The Practice of Humanistic Therapy
Rogers (1951) believed the most important aspect of humanity is the tendency towards self-actualisation ; that is the need to mature and the need to enrich our lives. As I’ve already implied, he argued that psychological difficulties emerge when our need to grow is in some way obstructed. These obstructions arise from early childhood onward because other people have approved or haven’t approved of the things we do and since we all want to be liked or loved we try to deny our natural feelings (such as anger or jealousy) because we think others will not like us if we have those feelings. Rogers thought that a consequence of this process is that our experience and our self image become incongruent, to the extent that we experience ourselves as different than we really are. We can feel we are not at one with ourselves.
The goal of humanistic therapy is to help the individual to remove the obstructions that stand in the way of congruence. This is achieved when the self-concept is in line with or ‘congruent to’ the self. Rogers believed that all human beings have within them the resources to develop and improve themselves. Consequently it is not the therapist’s work to change the client but rather to create an environment in which the client can realise his or her potential.
According to Rogers, three major elements must be present in the client-therapist relationship to make it possible for the client to be helped :
• The therapist must have unconditional positive regard for the client. This is an acceptance that is not contingent on the client’s actions, thoughts or feelings.The therapist must be non-judgmental and though the therapist may disapprove of the client’s actions, the therapist must not disapprove of the person.
• The therapist must be genuine, open and honest about his or her feelings, while interacting with the client.
• The therapist must display an accurate, empathic understanding ; that is, he or she must be able to understand the experience and feelings of the client at each moment in therapy. The aim here is to reflect back to the client, not the content, but the feeling (emotion) which underlies each statement the client makes.
For Rogers the moment of change in therapy comes when the client experiences the feelings – the anger, sadness or jealousy – that he or she has been denying in an effort to gain approval from others.
Humanist therapy and life space work children and young people
While the positive tone of the humanist approach – for instance the belief that everyone has the potential within themselves to become a person who is at one with himself or, the practice of offering unqualified positive regard for the recipients of their care - is attractive to life space workers caring for others in one to one work, in family settings and in group living settings, it can often seem that for cultural, economic and other environmental reasons the self-concepts of those who are to be looked after are incongruent with the self-concepts of the life space worker’s personal make up. The question being asked here is can unqualified positive regard together with the belief that everyone has the potential for self-healing, overcome this interpersonal incongruence in order to complete the therapeutic process ?.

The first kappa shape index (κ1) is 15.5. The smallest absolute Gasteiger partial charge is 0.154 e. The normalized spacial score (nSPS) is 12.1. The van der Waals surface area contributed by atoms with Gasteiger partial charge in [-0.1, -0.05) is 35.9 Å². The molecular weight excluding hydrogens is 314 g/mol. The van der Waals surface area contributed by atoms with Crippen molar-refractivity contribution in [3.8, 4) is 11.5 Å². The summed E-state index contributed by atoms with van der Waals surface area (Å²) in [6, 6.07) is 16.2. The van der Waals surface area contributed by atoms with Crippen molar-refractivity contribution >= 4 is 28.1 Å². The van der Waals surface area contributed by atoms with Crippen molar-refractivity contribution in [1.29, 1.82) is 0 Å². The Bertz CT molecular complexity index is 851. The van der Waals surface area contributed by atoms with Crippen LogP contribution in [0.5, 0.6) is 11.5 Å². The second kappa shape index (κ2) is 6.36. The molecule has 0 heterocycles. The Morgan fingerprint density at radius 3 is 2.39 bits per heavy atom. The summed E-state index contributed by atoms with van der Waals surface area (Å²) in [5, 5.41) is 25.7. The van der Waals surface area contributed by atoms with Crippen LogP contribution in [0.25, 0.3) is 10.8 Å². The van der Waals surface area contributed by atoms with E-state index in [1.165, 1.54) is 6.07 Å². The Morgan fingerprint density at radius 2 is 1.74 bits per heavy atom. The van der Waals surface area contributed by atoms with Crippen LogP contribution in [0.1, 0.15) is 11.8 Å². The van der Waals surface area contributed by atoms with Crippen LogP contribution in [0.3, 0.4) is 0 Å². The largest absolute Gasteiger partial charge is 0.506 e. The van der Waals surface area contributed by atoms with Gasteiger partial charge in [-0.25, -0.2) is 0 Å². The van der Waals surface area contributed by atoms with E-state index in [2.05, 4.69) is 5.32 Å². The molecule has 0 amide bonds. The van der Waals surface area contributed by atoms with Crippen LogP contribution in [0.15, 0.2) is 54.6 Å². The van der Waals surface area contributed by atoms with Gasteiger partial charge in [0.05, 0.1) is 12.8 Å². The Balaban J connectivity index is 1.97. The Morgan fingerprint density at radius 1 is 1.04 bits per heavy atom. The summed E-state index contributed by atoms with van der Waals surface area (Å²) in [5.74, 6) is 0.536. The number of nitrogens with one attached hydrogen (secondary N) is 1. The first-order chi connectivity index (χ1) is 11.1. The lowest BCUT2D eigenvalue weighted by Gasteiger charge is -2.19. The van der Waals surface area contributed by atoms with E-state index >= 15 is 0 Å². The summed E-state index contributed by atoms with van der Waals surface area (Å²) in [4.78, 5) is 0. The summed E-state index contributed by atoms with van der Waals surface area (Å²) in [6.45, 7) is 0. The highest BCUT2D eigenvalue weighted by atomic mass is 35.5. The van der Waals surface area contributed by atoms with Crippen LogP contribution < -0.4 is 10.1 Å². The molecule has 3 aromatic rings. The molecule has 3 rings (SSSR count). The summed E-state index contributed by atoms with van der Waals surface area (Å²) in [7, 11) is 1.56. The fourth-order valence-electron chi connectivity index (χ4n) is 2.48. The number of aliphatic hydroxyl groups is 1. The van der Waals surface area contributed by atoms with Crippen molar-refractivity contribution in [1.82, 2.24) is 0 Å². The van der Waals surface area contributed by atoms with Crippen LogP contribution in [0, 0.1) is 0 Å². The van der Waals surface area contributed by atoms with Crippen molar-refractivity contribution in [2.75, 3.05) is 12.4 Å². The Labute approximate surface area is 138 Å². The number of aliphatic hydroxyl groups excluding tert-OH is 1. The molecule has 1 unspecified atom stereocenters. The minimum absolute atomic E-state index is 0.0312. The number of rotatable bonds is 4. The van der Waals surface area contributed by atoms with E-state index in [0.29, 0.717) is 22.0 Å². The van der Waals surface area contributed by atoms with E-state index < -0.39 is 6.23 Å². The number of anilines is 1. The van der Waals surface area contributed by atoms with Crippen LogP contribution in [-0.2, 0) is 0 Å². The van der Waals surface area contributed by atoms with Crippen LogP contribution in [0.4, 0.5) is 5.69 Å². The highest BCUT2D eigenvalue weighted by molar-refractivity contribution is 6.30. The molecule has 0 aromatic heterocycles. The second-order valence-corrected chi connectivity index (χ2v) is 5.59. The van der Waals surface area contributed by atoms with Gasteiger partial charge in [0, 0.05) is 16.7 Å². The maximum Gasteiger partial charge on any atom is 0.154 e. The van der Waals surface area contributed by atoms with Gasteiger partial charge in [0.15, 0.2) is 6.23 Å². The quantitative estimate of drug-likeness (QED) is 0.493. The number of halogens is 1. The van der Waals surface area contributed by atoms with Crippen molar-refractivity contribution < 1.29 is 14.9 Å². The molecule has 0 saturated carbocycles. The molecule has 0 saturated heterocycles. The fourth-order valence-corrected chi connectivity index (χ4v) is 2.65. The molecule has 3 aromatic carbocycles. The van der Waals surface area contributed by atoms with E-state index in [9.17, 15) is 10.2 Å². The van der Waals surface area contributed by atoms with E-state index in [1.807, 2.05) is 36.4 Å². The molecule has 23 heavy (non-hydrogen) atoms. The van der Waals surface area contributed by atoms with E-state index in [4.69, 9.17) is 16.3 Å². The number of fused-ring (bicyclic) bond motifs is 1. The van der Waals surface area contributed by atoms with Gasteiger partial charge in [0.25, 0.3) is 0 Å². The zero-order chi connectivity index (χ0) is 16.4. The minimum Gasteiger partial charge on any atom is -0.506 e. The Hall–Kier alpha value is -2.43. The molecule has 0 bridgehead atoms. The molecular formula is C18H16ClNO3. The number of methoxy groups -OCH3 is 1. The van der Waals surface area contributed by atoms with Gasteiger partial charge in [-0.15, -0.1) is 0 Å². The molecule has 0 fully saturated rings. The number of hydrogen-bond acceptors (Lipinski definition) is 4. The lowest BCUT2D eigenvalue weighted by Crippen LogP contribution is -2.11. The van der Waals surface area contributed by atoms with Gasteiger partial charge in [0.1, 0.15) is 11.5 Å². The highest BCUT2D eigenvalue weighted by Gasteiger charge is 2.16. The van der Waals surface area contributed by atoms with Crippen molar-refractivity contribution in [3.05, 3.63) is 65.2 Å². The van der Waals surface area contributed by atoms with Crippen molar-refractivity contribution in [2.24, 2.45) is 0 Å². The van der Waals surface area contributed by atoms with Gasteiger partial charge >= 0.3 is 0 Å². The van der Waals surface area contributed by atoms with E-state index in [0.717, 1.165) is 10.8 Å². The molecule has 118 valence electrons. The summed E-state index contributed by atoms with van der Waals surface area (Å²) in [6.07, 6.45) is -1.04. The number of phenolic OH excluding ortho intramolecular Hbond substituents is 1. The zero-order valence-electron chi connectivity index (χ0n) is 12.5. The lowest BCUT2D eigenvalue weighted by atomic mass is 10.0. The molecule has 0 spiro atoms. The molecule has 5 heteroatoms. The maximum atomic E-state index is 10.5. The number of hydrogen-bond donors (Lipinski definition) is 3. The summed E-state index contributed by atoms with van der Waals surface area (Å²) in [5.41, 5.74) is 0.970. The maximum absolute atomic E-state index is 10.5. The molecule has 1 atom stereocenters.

In my experience humanist therapy has achieved a powerful if indirect impact on life space work Its underlying tenets of empathy, congruence and unqualified positive regard have become incorporated as underlying principles in group living settings and have thus informed and enriched the provision of a therapeutic milieu.
Charles Sharpe, November, 2007 revised December, 2008
When you are working with the young people you support and look after do you feel you maintain an unqualified positive regard for them ?
Discuss with your colleagues any past experiences when you have felt an incongruence within yourself.
Give an example of your observation of incongruence in a young person you have worked with. How would you deal with it in a humanist way ?
Maslow, A.H. (1970) Motivation and Personality New York : Harper & Row
Rogers, C.R. (1951) Client-centered Therapy : Its Current Practice, Implication and Theory Boston : Houghlin Mifflin
Rogers. C.R. (1959) ‘A theory of therapy, personality and interpersonal relationships, as developed in the client-centered framework’ in S.Koch (ed.), Psychology: a study of a science Vol 3 New York : McGraw-Hill pp.184-256
Rogers, C.R. (1961) On Becoming A Person : a therapist’s view of psychotherapy London : Constable
Rogers,C.R., Gendlin,E.T., Kiesler,D.J., & Truax, C.B. (1967) The Therapeutic Relationship and Its Impact : A study of psychotherapy and schizophrenics : Madison, Wisconsin : University of Wisconsin Press
For Social Learning Theory
Bandura, A. (1977) Social Learning Theory Englewood Cliffs, New Jersey : Prentice Hall
For Milieu Therapy
Bettelheim, B. (1974) A Home for the Heart London : Thames and Hudson.
For Attachment Theory and the Secure Base
Bowlby, J. (1988) A Secure Base: Clinical Applications of Attachment Theory Routledge : London.
Holmes, J. (2001) The Search for the Secure Base : Attachment Theory and Psychotherapy London Routledge
For Ego and Superego
Freud, S. (1923) ‘The Ego and the Id’ in On Metapsychology : Penguin Freud Library Vol.11 London : Penguin Books (1991)
For the Facilitating Environment
Winnicott, D. (1965) The Maturational Processes and the Facilitating Environment London : Karnac Books (2005)
© goodenoughcaring.com and Charles Sharpe